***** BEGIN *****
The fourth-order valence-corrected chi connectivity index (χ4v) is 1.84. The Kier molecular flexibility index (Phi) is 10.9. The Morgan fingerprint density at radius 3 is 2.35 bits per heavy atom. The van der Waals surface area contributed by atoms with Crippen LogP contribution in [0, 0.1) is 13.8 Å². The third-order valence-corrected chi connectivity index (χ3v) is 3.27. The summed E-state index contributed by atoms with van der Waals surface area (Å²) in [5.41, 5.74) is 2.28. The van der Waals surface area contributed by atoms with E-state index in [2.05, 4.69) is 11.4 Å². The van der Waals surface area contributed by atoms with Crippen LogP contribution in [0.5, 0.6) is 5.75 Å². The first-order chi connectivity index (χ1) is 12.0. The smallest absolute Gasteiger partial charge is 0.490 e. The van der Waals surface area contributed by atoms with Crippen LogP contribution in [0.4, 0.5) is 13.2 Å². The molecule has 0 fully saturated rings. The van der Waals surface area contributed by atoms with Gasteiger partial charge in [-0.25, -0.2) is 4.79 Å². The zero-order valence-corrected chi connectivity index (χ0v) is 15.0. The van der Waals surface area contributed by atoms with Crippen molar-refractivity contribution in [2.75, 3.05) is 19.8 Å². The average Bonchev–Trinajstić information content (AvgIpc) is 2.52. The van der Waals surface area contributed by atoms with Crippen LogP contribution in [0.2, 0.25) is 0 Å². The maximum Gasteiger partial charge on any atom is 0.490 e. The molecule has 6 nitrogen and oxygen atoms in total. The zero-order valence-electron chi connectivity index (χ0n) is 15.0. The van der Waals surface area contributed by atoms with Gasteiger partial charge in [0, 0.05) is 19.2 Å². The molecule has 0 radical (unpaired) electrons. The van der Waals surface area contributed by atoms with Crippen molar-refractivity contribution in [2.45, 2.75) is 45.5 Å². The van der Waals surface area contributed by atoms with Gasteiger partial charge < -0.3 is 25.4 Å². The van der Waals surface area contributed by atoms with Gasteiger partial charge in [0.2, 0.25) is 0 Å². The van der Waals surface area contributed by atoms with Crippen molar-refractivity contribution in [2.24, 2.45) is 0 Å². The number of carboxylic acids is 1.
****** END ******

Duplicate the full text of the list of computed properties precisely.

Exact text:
The fourth-order valence-corrected chi connectivity index (χ4v) is 1.84. The Kier molecular flexibility index (Phi) is 10.9. The Morgan fingerprint density at radius 3 is 2.35 bits per heavy atom. The van der Waals surface area contributed by atoms with Crippen LogP contribution in [0, 0.1) is 13.8 Å². The third-order valence-corrected chi connectivity index (χ3v) is 3.27. The summed E-state index contributed by atoms with van der Waals surface area (Å²) in [5.41, 5.74) is 2.28. The van der Waals surface area contributed by atoms with E-state index in [2.05, 4.69) is 11.4 Å². The van der Waals surface area contributed by atoms with Crippen LogP contribution in [0.5, 0.6) is 5.75 Å². The first-order chi connectivity index (χ1) is 12.0. The smallest absolute Gasteiger partial charge is 0.490 e. The van der Waals surface area contributed by atoms with Crippen LogP contribution in [0.4, 0.5) is 13.2 Å². The molecule has 0 fully saturated rings. The van der Waals surface area contributed by atoms with Gasteiger partial charge in [-0.25, -0.2) is 4.79 Å². The zero-order valence-corrected chi connectivity index (χ0v) is 15.0. The van der Waals surface area contributed by atoms with Crippen molar-refractivity contribution in [2.75, 3.05) is 19.8 Å². The average Bonchev–Trinajstić information content (AvgIpc) is 2.52. The van der Waals surface area contributed by atoms with Crippen LogP contribution in [0.2, 0.25) is 0 Å². The maximum Gasteiger partial charge on any atom is 0.490 e. The molecule has 6 nitrogen and oxygen atoms in total. The zero-order valence-electron chi connectivity index (χ0n) is 15.0. The van der Waals surface area contributed by atoms with Gasteiger partial charge in [0, 0.05) is 19.2 Å². The molecule has 0 radical (unpaired) electrons. The van der Waals surface area contributed by atoms with Crippen molar-refractivity contribution in [2.45, 2.75) is 45.5 Å². The van der Waals surface area contributed by atoms with Gasteiger partial charge < -0.3 is 25.4 Å². The van der Waals surface area contributed by atoms with Gasteiger partial charge in [0.2, 0.25) is 0 Å². The van der Waals surface area contributed by atoms with Crippen molar-refractivity contribution in [2.24, 2.45) is 0 Å². The number of carboxylic acids is 1.